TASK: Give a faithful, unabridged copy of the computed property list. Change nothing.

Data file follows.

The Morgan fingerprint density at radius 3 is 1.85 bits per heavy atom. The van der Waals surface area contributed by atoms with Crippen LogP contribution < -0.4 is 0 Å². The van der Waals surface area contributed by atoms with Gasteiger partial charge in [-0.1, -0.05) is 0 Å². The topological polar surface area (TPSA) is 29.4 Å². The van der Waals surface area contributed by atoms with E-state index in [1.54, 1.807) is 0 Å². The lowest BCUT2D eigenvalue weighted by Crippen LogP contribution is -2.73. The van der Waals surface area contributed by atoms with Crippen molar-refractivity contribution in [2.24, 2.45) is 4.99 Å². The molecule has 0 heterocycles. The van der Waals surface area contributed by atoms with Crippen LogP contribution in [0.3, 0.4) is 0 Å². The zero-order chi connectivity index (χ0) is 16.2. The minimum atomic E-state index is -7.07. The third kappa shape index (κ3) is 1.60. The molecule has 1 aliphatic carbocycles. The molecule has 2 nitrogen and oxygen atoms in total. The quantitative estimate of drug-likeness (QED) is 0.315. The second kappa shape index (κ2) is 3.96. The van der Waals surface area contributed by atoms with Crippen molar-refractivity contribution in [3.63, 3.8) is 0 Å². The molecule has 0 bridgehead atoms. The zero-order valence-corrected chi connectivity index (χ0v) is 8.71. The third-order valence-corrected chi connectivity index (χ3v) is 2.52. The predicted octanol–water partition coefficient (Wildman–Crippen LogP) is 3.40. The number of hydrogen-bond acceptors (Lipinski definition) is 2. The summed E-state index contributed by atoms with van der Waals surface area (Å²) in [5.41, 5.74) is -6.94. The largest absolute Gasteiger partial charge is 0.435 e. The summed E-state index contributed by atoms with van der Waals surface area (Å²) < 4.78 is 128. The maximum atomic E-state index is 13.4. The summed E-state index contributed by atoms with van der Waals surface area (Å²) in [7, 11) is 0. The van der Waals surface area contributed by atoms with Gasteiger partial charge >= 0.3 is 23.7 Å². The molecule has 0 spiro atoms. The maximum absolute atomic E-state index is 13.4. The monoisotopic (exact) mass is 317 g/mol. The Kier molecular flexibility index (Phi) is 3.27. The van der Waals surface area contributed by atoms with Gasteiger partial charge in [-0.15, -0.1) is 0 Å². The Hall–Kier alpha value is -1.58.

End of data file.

The Morgan fingerprint density at radius 3 is 1.85 bits per heavy atom. The van der Waals surface area contributed by atoms with Crippen LogP contribution < -0.4 is 0 Å². The van der Waals surface area contributed by atoms with Gasteiger partial charge in [-0.1, -0.05) is 0 Å². The topological polar surface area (TPSA) is 29.4 Å². The van der Waals surface area contributed by atoms with E-state index in [1.54, 1.807) is 0 Å². The lowest BCUT2D eigenvalue weighted by Crippen LogP contribution is -2.73. The van der Waals surface area contributed by atoms with Crippen molar-refractivity contribution in [2.24, 2.45) is 4.99 Å². The molecule has 0 heterocycles. The van der Waals surface area contributed by atoms with Crippen LogP contribution in [0.3, 0.4) is 0 Å². The zero-order chi connectivity index (χ0) is 16.2. The minimum atomic E-state index is -7.07. The third kappa shape index (κ3) is 1.60. The molecule has 1 aliphatic carbocycles. The molecule has 2 nitrogen and oxygen atoms in total. The quantitative estimate of drug-likeness (QED) is 0.315. The second kappa shape index (κ2) is 3.96. The van der Waals surface area contributed by atoms with Crippen molar-refractivity contribution in [3.63, 3.8) is 0 Å². The molecule has 0 bridgehead atoms. The zero-order valence-corrected chi connectivity index (χ0v) is 8.71. The third-order valence-corrected chi connectivity index (χ3v) is 2.52. The predicted octanol–water partition coefficient (Wildman–Crippen LogP) is 3.40. The number of hydrogen-bond acceptors (Lipinski definition) is 2. The summed E-state index contributed by atoms with van der Waals surface area (Å²) in [5.41, 5.74) is -6.94. The largest absolute Gasteiger partial charge is 0.435 e. The summed E-state index contributed by atoms with van der Waals surface area (Å²) < 4.78 is 128. The maximum atomic E-state index is 13.4. The summed E-state index contributed by atoms with van der Waals surface area (Å²) in [7, 11) is 0. The van der Waals surface area contributed by atoms with Gasteiger partial charge >= 0.3 is 23.7 Å². The molecule has 0 spiro atoms. The maximum absolute atomic E-state index is 13.4. The monoisotopic (exact) mass is 317 g/mol. The Kier molecular flexibility index (Phi) is 3.27. The van der Waals surface area contributed by atoms with Gasteiger partial charge in [-0.15, -0.1) is 0 Å². The Hall–Kier alpha value is -1.58.